Horse experts are reacting after journalist Brian Ross confronted a trainer accused of soring Tennessee Walking Horses on ABC's "Nightline."
ABC News showed undercover video of horses being beaten and shocked with cattle prods.
The practice known as soring is supposed to help develop the Walking Horses' famed high-stepping gait.
Soring is illegal, and now the man confronted in the video, Jackie McConnell, and three others are awaiting a federal trial in Chattanooga.
The indictment alleges a string of incidents dating back to 2006.
The video and ABC's story has the Walking Horse industry talking.
When reacting to the video, inspector Dr. Stephen Lark Mullins told Nashville's News 2, "It was absolutely disgusting, it was disturbing to me. What I want people to realize though is that that's one individual trainer."
He explained, "That's disappointing to me that a large sponsor would pull out off of the video of one trainer that is like a NASCAR sponsor pulling out because one NASCAR member or one pit crew member was guilty of doing something."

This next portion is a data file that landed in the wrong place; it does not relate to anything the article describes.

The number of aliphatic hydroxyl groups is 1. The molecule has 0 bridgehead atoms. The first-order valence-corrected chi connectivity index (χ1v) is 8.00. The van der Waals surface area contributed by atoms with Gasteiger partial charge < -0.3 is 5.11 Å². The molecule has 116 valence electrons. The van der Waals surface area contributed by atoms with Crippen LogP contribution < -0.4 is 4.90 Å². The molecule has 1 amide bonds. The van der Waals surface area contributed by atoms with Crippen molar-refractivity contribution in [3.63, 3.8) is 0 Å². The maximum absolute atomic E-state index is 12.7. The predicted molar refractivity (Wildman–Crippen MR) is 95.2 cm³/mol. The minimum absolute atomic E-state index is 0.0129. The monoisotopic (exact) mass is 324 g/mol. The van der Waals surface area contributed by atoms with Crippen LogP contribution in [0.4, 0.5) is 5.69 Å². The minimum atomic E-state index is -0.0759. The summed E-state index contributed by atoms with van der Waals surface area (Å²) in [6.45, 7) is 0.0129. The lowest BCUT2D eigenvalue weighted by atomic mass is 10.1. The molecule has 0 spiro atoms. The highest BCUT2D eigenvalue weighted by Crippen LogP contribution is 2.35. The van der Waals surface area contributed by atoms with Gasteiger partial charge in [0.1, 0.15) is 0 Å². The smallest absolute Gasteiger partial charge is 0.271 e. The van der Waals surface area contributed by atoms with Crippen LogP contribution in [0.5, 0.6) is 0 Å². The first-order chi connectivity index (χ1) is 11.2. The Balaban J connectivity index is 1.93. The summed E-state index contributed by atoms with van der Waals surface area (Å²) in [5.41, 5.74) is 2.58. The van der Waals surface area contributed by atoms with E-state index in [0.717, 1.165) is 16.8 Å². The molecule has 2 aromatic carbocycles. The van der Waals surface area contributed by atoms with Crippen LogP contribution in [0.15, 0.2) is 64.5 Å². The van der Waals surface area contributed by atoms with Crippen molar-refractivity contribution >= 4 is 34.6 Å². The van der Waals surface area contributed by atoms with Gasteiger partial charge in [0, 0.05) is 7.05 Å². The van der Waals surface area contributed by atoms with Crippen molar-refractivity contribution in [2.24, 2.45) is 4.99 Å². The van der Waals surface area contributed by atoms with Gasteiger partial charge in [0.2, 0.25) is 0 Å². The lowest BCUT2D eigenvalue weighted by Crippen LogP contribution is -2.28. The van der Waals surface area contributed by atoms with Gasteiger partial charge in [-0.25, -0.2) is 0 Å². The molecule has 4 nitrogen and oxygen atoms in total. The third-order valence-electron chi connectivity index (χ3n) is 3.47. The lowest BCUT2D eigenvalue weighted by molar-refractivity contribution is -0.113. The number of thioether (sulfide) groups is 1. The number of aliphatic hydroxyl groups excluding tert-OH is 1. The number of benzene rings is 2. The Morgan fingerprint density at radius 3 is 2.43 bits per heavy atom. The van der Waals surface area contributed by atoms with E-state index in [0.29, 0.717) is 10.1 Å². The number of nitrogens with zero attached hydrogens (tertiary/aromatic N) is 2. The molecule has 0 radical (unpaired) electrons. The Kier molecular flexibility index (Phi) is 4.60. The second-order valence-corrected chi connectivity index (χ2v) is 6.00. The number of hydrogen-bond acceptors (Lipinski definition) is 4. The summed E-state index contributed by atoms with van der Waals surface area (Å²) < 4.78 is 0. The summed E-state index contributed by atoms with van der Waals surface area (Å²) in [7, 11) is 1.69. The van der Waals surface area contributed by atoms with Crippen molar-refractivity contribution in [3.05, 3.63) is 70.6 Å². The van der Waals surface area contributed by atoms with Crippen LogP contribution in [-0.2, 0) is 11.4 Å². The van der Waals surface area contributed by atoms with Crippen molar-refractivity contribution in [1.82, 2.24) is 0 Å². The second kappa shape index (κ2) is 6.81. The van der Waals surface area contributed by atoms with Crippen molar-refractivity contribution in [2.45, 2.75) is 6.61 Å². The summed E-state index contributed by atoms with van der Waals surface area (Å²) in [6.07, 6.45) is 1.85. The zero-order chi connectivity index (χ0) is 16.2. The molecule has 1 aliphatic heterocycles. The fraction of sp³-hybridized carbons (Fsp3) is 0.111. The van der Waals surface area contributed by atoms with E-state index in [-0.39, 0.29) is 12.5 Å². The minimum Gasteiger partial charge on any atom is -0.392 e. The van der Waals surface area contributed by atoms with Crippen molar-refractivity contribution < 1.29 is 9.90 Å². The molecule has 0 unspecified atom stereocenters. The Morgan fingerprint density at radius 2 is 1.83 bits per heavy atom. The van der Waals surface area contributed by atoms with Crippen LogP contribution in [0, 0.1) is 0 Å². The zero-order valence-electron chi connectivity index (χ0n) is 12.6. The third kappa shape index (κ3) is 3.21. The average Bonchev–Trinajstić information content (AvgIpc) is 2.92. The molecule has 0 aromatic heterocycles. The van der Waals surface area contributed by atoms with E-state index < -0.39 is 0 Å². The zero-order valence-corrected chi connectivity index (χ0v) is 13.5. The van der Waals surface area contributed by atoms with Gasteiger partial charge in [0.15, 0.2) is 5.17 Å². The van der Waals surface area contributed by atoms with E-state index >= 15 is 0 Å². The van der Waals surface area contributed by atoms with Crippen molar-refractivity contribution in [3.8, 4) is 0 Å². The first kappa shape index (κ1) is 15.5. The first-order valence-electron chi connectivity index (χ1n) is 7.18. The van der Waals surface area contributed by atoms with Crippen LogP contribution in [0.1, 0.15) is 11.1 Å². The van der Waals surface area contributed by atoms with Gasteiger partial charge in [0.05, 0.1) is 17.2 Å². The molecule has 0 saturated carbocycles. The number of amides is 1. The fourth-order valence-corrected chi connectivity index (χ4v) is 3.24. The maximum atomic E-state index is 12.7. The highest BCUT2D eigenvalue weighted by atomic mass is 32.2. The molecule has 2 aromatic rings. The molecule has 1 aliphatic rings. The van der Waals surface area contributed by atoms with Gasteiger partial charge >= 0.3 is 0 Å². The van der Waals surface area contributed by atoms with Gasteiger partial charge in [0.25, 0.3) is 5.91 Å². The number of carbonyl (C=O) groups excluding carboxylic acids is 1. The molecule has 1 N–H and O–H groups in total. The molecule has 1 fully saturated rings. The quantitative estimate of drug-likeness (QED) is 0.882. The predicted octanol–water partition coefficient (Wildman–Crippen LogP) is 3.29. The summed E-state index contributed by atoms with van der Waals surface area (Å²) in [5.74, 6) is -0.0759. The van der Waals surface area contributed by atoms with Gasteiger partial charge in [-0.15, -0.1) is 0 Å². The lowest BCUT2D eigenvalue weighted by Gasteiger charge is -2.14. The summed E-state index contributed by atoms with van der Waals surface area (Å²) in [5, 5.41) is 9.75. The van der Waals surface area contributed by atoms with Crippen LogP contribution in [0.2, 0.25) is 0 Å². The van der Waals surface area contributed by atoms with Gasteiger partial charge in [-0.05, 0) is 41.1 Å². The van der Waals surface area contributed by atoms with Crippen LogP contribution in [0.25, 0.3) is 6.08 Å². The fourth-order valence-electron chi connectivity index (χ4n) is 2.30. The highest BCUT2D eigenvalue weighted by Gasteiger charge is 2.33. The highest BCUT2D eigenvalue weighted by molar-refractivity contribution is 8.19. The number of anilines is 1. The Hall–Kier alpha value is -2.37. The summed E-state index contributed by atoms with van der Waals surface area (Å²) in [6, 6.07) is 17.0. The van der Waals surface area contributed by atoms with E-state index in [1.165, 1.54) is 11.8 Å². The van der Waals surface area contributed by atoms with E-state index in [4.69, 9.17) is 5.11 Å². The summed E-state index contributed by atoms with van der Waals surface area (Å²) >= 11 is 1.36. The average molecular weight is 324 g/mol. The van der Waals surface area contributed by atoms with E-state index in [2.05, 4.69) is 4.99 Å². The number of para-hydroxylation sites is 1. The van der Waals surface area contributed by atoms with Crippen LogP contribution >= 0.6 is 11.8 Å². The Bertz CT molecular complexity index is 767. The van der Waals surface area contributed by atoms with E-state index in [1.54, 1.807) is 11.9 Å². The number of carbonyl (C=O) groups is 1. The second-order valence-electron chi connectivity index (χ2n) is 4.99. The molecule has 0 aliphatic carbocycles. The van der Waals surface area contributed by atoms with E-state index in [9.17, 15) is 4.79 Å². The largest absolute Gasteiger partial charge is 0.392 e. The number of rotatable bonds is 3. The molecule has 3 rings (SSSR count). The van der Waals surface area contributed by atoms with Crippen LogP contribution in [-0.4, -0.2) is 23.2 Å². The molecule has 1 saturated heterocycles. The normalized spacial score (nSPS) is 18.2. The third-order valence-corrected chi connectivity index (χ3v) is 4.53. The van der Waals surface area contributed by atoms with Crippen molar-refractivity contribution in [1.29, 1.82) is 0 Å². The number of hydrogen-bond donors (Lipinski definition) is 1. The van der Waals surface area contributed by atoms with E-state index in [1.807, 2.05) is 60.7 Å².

The discussion attracted numerous comments on Nashville's News 2's Facebook page.
Julie Smith stated, "I personally know people in this industry and they do not hurt their animals. I think it's sad that we label everyone just because of some people. Some does not mean all."
As a result of the investigation, Pepsi, one of the sponsors of the Tennessee Walking Horse Celebration, has pulled out of the event.
McConnell, 60, was named in a 52-count indictment in March, along with 54-year-old Jeff Dockery, 50-year-old John Mays and 30-year-old Joseph Abernathy.
Penalties for violating the Horse Protection Act carry a maximum fine of $5,000 and up to three years in prison.
The video of the alleged stewarding will be seen publicly for the first time Wednesday night on the ABC News program "Nightline."